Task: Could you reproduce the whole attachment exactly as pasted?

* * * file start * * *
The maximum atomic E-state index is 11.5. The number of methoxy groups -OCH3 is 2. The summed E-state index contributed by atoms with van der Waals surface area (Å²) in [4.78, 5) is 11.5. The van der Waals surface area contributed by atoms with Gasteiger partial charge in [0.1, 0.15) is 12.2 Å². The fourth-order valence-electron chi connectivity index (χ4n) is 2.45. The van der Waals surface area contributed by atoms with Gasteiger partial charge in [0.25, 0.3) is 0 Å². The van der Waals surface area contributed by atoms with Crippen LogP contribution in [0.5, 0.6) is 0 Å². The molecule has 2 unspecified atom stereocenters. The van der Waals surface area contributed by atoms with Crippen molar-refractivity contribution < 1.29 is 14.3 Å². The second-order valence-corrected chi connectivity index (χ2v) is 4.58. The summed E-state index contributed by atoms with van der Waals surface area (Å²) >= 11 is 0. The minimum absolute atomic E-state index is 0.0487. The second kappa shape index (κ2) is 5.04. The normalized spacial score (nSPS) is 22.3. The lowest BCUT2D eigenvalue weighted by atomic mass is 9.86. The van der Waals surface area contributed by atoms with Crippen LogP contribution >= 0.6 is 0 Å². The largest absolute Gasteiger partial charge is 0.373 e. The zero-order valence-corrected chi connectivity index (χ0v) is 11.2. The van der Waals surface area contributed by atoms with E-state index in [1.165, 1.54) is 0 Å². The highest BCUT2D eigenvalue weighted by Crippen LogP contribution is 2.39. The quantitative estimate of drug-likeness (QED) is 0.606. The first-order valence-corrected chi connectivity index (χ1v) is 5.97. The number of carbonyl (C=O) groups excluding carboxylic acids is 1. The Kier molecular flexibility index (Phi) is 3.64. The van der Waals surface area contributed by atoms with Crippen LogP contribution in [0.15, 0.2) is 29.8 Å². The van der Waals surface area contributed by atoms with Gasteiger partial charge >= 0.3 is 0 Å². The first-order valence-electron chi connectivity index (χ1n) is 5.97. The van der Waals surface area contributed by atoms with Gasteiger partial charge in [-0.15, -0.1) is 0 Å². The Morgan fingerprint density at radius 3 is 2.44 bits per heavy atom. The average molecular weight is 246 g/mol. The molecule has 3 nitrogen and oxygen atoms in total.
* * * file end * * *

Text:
The maximum atomic E-state index is 11.5. The number of methoxy groups -OCH3 is 2. The summed E-state index contributed by atoms with van der Waals surface area (Å²) in [4.78, 5) is 11.5. The van der Waals surface area contributed by atoms with Gasteiger partial charge in [0.1, 0.15) is 12.2 Å². The fourth-order valence-electron chi connectivity index (χ4n) is 2.45. The van der Waals surface area contributed by atoms with Gasteiger partial charge in [0.25, 0.3) is 0 Å². The van der Waals surface area contributed by atoms with Crippen LogP contribution in [0.5, 0.6) is 0 Å². The molecule has 2 unspecified atom stereocenters. The van der Waals surface area contributed by atoms with Crippen molar-refractivity contribution < 1.29 is 14.3 Å². The second-order valence-corrected chi connectivity index (χ2v) is 4.58. The summed E-state index contributed by atoms with van der Waals surface area (Å²) >= 11 is 0. The minimum absolute atomic E-state index is 0.0487. The second kappa shape index (κ2) is 5.04. The normalized spacial score (nSPS) is 22.3. The lowest BCUT2D eigenvalue weighted by atomic mass is 9.86. The van der Waals surface area contributed by atoms with Crippen LogP contribution >= 0.6 is 0 Å². The largest absolute Gasteiger partial charge is 0.373 e. The zero-order valence-corrected chi connectivity index (χ0v) is 11.2. The van der Waals surface area contributed by atoms with E-state index in [1.165, 1.54) is 0 Å². The highest BCUT2D eigenvalue weighted by Crippen LogP contribution is 2.39. The quantitative estimate of drug-likeness (QED) is 0.606. The first-order valence-corrected chi connectivity index (χ1v) is 5.97. The number of carbonyl (C=O) groups excluding carboxylic acids is 1. The Kier molecular flexibility index (Phi) is 3.64. The van der Waals surface area contributed by atoms with Crippen LogP contribution in [0.15, 0.2) is 29.8 Å². The van der Waals surface area contributed by atoms with Gasteiger partial charge >= 0.3 is 0 Å². The first-order valence-electron chi connectivity index (χ1n) is 5.97. The van der Waals surface area contributed by atoms with Gasteiger partial charge in [-0.15, -0.1) is 0 Å². The Morgan fingerprint density at radius 3 is 2.44 bits per heavy atom. The average molecular weight is 246 g/mol. The molecule has 3 nitrogen and oxygen atoms in total.